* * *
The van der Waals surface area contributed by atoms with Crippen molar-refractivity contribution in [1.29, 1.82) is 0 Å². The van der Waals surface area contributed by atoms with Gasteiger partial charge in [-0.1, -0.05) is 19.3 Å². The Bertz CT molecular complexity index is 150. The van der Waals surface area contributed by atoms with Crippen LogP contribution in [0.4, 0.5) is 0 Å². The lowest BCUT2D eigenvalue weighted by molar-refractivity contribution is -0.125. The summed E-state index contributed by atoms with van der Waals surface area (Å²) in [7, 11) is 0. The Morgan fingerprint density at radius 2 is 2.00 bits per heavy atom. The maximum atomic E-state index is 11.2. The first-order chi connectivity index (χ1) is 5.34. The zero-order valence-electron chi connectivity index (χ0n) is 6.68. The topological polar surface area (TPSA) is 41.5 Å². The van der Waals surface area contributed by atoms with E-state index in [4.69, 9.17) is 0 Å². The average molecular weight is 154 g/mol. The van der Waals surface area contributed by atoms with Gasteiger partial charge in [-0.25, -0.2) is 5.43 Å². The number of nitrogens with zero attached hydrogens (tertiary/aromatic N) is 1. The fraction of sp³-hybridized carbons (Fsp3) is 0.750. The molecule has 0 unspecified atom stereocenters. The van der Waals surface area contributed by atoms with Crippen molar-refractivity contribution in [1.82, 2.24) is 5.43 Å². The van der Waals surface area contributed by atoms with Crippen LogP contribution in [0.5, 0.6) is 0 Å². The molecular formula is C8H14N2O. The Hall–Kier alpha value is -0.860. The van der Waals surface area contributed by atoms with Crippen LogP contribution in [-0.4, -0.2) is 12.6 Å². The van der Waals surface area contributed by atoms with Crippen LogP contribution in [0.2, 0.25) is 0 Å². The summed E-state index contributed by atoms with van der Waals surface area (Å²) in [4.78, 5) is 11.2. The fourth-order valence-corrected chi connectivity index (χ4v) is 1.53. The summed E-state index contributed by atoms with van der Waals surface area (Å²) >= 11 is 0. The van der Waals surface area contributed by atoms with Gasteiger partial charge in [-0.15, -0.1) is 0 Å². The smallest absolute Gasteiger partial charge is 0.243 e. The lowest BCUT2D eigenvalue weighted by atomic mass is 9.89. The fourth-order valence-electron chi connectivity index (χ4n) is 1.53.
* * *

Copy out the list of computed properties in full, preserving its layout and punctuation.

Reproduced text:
The van der Waals surface area contributed by atoms with Crippen molar-refractivity contribution in [1.29, 1.82) is 0 Å². The van der Waals surface area contributed by atoms with Gasteiger partial charge in [-0.1, -0.05) is 19.3 Å². The Bertz CT molecular complexity index is 150. The van der Waals surface area contributed by atoms with Crippen LogP contribution in [0.4, 0.5) is 0 Å². The lowest BCUT2D eigenvalue weighted by molar-refractivity contribution is -0.125. The summed E-state index contributed by atoms with van der Waals surface area (Å²) in [7, 11) is 0. The Morgan fingerprint density at radius 2 is 2.00 bits per heavy atom. The maximum atomic E-state index is 11.2. The first-order chi connectivity index (χ1) is 5.34. The zero-order valence-electron chi connectivity index (χ0n) is 6.68. The topological polar surface area (TPSA) is 41.5 Å². The van der Waals surface area contributed by atoms with E-state index in [4.69, 9.17) is 0 Å². The average molecular weight is 154 g/mol. The van der Waals surface area contributed by atoms with Gasteiger partial charge in [-0.25, -0.2) is 5.43 Å². The number of nitrogens with zero attached hydrogens (tertiary/aromatic N) is 1. The fraction of sp³-hybridized carbons (Fsp3) is 0.750. The molecule has 0 unspecified atom stereocenters. The van der Waals surface area contributed by atoms with Crippen molar-refractivity contribution in [1.82, 2.24) is 5.43 Å². The van der Waals surface area contributed by atoms with Crippen LogP contribution in [0.5, 0.6) is 0 Å². The molecular formula is C8H14N2O. The Hall–Kier alpha value is -0.860. The van der Waals surface area contributed by atoms with Crippen LogP contribution in [-0.4, -0.2) is 12.6 Å². The van der Waals surface area contributed by atoms with Crippen LogP contribution in [0.2, 0.25) is 0 Å². The summed E-state index contributed by atoms with van der Waals surface area (Å²) in [4.78, 5) is 11.2. The fourth-order valence-corrected chi connectivity index (χ4v) is 1.53. The summed E-state index contributed by atoms with van der Waals surface area (Å²) >= 11 is 0. The van der Waals surface area contributed by atoms with Gasteiger partial charge in [-0.15, -0.1) is 0 Å². The smallest absolute Gasteiger partial charge is 0.243 e. The lowest BCUT2D eigenvalue weighted by atomic mass is 9.89. The fourth-order valence-electron chi connectivity index (χ4n) is 1.53.